Mat versus Equipment Pilates 1.0

Updated: Feb 14

A Pilates studio space will generally have various combinations of the unique equipment and apparatus/props that was invented by Joseph Pilates and is now manufactured by many companies around the world. Joseph Pilates was a prolific inventor of exercise apparatus and furniture.


BASI (Body Arts and Science International) Pilates performed in a studio or from the comfort of your choice of destination (especially your home) will include a full-body workout. A Pilates class utilises a combination of the equipment, apparatus, props or simply just a mat to address individual needs both in the body and the mind.


You are probably wondering, so which form of Pilates is better? Well, they are both Pilates, and both address “the whole” body, mind and spirit. Working with the best instructor for you is far more important than the kind of equipment, apparatus/props that are used. Each exercise has a very specific dynamic, which varies depending on the goal of the exercise, the level at which the exercise is taught and the level of the client. The instructor will determine the goal and teach accordingly. As the client becomes more advanced, the pace of exercise and the overall class may get faster (or much slower)! Importantly, the quality and precision of each exercise are more important than the pace of the class.


Creating and using modifications (changing the choreography) and assists (using an external apparatus to achieve a goal) makes an exercise easier or harder. These tools are used to get the best out of each client, their needs, allowing for progression as well as variation. The intrinsic patterning of human movement, strengths, weaknesses, tightness, etc always needs to be a focus. A good instructor gets their client’s mind, body and the Pilates environment to move in harmony.


Strictly speaking, and the simplest difference between mat Pilates and equipment Pilates is that mat Pilates is purely repertoire performed in its original way - purely on the mat. Mat work often uses apparatus/props such as a small/big ball, magic circle, thera-band, foam roller, stick etc. The inclusion of equipment from the fitness industry such as a swiss ball, light weights and the likes is not technically Pilates, yet a contemporary approach often considers non-Pilates small items of equipment into the classes, whilst still adhering to the Pilates principles. Mat Pilates can be done almost anywhere. It is often seen as being more convenient, accessible and cheaper to use, maintain and enjoy. The BASI Pilates mat work has a beautiful sense of flow and harmony giving it a meditative quality while still getting a good workout.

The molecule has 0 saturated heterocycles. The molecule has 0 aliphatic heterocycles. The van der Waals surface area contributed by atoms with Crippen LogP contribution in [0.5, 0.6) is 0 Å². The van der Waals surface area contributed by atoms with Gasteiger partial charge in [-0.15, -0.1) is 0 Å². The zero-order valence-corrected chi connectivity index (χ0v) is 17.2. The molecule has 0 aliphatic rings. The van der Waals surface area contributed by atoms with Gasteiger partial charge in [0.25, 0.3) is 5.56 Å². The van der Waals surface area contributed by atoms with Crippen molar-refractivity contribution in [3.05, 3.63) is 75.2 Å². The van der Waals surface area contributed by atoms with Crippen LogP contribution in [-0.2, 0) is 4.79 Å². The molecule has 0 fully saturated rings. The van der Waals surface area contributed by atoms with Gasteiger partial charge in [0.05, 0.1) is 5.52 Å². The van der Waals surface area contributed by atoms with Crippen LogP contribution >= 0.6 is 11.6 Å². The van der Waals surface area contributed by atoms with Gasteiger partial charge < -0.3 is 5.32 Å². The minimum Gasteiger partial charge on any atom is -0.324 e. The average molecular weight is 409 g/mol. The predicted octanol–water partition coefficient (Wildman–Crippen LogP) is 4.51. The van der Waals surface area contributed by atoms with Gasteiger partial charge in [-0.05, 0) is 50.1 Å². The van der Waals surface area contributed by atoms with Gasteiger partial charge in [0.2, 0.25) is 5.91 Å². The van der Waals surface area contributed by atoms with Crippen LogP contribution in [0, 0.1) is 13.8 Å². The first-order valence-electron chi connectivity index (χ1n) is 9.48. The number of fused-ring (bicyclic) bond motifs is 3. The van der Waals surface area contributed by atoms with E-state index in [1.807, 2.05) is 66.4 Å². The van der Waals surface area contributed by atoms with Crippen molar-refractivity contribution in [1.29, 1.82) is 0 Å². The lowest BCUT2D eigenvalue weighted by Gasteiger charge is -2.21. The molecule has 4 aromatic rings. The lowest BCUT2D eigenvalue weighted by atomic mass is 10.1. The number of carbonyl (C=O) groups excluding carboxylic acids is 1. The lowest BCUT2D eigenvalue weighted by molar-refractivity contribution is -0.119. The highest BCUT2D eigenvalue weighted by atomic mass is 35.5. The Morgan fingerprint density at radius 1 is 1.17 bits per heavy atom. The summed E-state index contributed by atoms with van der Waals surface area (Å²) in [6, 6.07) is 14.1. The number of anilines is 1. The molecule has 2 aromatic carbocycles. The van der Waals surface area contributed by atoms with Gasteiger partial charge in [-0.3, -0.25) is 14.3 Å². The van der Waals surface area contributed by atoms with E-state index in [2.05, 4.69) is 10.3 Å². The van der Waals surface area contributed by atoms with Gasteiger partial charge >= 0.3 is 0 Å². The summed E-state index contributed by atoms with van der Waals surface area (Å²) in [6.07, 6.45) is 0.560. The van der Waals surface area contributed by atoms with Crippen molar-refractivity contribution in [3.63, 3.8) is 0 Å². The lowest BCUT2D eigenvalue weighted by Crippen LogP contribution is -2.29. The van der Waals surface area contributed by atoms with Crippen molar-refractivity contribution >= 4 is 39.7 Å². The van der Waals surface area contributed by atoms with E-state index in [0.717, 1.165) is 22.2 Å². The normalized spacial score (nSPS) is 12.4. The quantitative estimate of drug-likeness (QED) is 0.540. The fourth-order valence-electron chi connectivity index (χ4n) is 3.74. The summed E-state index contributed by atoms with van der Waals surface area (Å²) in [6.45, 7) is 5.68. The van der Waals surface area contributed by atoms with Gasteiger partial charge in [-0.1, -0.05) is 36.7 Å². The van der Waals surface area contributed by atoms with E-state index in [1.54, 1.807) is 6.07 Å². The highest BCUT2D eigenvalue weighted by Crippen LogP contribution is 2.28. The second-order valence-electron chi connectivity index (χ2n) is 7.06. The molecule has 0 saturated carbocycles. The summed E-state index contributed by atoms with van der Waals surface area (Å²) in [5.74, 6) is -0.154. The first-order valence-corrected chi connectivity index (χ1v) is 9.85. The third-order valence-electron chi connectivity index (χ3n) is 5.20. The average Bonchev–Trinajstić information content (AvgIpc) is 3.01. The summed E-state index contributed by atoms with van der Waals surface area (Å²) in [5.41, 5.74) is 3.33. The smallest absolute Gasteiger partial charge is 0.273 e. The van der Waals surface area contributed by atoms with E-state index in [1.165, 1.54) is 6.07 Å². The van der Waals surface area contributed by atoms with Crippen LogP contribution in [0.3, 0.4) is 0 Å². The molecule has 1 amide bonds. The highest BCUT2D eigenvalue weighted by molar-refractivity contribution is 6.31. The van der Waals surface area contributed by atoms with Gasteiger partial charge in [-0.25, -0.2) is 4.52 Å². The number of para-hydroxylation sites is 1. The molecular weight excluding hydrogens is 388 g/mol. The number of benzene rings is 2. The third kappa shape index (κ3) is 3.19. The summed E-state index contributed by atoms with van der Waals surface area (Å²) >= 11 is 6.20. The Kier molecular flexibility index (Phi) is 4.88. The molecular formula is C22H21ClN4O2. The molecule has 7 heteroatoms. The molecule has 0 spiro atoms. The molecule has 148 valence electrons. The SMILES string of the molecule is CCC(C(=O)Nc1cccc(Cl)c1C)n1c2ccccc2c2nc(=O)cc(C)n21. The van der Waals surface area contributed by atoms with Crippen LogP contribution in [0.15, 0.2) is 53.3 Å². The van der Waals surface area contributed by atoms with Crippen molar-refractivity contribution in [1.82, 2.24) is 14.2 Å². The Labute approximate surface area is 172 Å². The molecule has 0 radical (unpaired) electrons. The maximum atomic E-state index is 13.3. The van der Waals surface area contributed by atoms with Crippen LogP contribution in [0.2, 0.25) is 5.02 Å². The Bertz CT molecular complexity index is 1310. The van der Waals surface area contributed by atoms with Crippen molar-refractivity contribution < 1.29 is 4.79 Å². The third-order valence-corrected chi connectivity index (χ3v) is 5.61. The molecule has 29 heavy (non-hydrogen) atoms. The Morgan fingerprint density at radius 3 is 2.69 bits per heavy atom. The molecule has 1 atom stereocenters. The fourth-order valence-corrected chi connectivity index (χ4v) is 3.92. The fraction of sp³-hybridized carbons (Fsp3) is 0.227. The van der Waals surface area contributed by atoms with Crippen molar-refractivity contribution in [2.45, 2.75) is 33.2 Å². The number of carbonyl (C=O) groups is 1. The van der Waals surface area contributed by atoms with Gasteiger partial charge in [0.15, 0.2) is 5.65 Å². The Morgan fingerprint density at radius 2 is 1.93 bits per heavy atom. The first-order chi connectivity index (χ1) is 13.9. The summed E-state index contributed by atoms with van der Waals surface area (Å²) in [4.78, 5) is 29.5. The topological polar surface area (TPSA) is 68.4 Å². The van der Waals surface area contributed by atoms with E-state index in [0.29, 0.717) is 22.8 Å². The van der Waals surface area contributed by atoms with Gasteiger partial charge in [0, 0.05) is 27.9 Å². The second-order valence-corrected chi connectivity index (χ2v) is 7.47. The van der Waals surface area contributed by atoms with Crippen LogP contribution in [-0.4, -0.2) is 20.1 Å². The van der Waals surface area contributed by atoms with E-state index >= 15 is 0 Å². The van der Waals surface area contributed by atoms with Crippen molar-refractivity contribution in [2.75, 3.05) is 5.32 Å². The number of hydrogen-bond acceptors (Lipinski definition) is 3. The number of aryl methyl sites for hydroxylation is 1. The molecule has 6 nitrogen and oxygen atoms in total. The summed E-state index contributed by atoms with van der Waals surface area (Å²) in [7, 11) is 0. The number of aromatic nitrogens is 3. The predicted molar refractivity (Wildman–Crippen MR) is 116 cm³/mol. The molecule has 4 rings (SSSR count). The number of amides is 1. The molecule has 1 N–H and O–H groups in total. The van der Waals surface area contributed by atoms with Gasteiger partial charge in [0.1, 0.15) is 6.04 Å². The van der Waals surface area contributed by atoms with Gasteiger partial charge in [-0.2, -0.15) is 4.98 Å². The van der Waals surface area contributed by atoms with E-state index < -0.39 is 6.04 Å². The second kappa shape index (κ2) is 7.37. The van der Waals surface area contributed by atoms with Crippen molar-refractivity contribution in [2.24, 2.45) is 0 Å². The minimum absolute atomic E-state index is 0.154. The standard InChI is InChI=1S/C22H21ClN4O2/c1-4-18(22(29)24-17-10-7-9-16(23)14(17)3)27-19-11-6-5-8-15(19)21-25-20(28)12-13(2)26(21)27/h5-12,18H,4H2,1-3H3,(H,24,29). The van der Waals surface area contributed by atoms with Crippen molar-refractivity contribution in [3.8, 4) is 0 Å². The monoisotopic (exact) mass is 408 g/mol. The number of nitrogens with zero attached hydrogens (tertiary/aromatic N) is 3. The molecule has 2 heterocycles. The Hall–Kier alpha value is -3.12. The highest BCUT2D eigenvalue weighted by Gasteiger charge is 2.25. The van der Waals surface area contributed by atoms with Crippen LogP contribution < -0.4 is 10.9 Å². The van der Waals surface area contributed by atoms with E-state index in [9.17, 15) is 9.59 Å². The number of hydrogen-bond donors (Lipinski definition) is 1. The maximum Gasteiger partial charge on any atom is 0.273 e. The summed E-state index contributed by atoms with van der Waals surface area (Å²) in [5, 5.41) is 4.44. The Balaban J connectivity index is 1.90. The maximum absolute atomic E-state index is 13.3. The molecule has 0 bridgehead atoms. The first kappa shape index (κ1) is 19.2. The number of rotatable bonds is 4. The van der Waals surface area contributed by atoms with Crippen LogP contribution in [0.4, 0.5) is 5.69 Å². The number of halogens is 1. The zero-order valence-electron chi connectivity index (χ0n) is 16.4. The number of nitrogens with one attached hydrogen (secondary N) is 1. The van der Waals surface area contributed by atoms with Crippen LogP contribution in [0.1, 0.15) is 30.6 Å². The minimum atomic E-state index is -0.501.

In the studio, the instructor will usually decide which equipment will be used. This includes equipment such as the Reformer, Cadillac, Wunder Chair, and the Avalon. This choice may be influenced by the number of clients in the studio at any given time, the sharing of clients among the equipment, a variation from the client’s last Pilates class, or a necessary consideration such as an older, injured or perhaps a pregnant client. This consideration involves the clients' needs, mobility and necessary comforts. The equipment can often be more supportive of a client’s body yet this is only true if it’s used correctly and safely. The equipment has flow within each BASI Block System, but time needs to be taken into consideration when moving around the straps, springs and making individual equipment adjustments to tailor the client’s needs.


Neither the mat nor equipment Pilates should be seen as more superior than the other. Although there are notable differences, the beauty of BASI Pilates, is that regardless of what is being used the BASI principles stay the same. This honours the integrity of each movement. Acknowledging and embracing different bodies and minds from session to session or moment to moment is what makes every class interesting, challenging and a forever evolving work in progress.


~Chi Ingledew

For more read "Mat verses Equipment Pilates 2.0": https://manage.wix.com/dashboard/c177dc17-0556-42da-be52-a75c19627e3e/blog/published?lang=en

0 comments